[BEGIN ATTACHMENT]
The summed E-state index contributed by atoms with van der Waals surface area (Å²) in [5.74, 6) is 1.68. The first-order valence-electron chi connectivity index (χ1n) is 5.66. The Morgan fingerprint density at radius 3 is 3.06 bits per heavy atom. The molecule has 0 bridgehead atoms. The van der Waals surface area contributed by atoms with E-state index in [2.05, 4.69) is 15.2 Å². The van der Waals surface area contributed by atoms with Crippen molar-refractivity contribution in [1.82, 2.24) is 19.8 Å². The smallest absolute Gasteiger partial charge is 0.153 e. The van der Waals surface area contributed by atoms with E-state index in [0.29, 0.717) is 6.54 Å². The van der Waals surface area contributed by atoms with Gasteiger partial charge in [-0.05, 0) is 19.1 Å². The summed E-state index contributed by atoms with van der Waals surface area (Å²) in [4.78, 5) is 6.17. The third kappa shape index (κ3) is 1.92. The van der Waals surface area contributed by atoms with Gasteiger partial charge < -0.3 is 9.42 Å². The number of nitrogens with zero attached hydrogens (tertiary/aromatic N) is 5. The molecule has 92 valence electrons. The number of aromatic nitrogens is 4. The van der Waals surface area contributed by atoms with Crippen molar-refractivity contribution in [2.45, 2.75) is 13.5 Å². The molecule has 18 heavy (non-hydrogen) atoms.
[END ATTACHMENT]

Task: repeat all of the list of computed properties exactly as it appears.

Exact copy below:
The summed E-state index contributed by atoms with van der Waals surface area (Å²) in [5.74, 6) is 1.68. The first-order valence-electron chi connectivity index (χ1n) is 5.66. The Morgan fingerprint density at radius 3 is 3.06 bits per heavy atom. The molecule has 0 bridgehead atoms. The van der Waals surface area contributed by atoms with E-state index in [2.05, 4.69) is 15.2 Å². The van der Waals surface area contributed by atoms with Crippen molar-refractivity contribution in [1.82, 2.24) is 19.8 Å². The smallest absolute Gasteiger partial charge is 0.153 e. The van der Waals surface area contributed by atoms with E-state index in [0.29, 0.717) is 6.54 Å². The van der Waals surface area contributed by atoms with Gasteiger partial charge in [-0.05, 0) is 19.1 Å². The summed E-state index contributed by atoms with van der Waals surface area (Å²) in [4.78, 5) is 6.17. The third kappa shape index (κ3) is 1.92. The van der Waals surface area contributed by atoms with Gasteiger partial charge < -0.3 is 9.42 Å². The number of nitrogens with zero attached hydrogens (tertiary/aromatic N) is 5. The molecule has 92 valence electrons. The number of aromatic nitrogens is 4. The van der Waals surface area contributed by atoms with Crippen molar-refractivity contribution in [2.45, 2.75) is 13.5 Å². The molecule has 18 heavy (non-hydrogen) atoms.